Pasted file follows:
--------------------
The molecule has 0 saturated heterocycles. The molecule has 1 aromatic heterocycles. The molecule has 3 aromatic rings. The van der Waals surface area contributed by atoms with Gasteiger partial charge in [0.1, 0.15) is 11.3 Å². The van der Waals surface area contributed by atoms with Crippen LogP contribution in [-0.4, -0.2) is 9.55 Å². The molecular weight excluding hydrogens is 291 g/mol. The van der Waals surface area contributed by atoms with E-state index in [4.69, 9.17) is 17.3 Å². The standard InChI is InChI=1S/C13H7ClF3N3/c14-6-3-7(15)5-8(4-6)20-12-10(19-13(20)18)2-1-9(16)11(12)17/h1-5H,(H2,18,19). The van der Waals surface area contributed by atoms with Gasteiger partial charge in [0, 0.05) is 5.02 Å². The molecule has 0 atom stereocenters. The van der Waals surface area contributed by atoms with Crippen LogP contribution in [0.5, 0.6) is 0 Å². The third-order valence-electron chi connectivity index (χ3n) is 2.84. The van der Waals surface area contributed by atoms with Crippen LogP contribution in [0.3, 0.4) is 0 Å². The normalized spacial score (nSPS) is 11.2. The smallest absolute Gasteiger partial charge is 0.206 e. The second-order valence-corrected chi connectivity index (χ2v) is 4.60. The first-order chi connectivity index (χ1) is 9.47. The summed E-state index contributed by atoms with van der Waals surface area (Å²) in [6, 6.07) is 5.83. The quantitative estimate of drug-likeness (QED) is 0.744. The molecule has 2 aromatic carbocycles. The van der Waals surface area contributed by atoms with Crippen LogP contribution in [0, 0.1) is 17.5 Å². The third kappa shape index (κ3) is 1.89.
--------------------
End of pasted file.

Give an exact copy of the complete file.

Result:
The molecule has 0 saturated heterocycles. The molecule has 1 aromatic heterocycles. The molecule has 3 aromatic rings. The van der Waals surface area contributed by atoms with Gasteiger partial charge in [0.1, 0.15) is 11.3 Å². The van der Waals surface area contributed by atoms with Crippen LogP contribution in [-0.4, -0.2) is 9.55 Å². The molecular weight excluding hydrogens is 291 g/mol. The van der Waals surface area contributed by atoms with E-state index in [4.69, 9.17) is 17.3 Å². The standard InChI is InChI=1S/C13H7ClF3N3/c14-6-3-7(15)5-8(4-6)20-12-10(19-13(20)18)2-1-9(16)11(12)17/h1-5H,(H2,18,19). The van der Waals surface area contributed by atoms with Gasteiger partial charge in [0, 0.05) is 5.02 Å². The molecule has 0 atom stereocenters. The van der Waals surface area contributed by atoms with Crippen LogP contribution in [0.5, 0.6) is 0 Å². The third-order valence-electron chi connectivity index (χ3n) is 2.84. The van der Waals surface area contributed by atoms with Crippen LogP contribution in [0.3, 0.4) is 0 Å². The normalized spacial score (nSPS) is 11.2. The smallest absolute Gasteiger partial charge is 0.206 e. The second-order valence-corrected chi connectivity index (χ2v) is 4.60. The first-order chi connectivity index (χ1) is 9.47. The summed E-state index contributed by atoms with van der Waals surface area (Å²) in [6, 6.07) is 5.83. The quantitative estimate of drug-likeness (QED) is 0.744. The molecule has 2 aromatic carbocycles. The van der Waals surface area contributed by atoms with Crippen LogP contribution in [0, 0.1) is 17.5 Å². The third kappa shape index (κ3) is 1.89.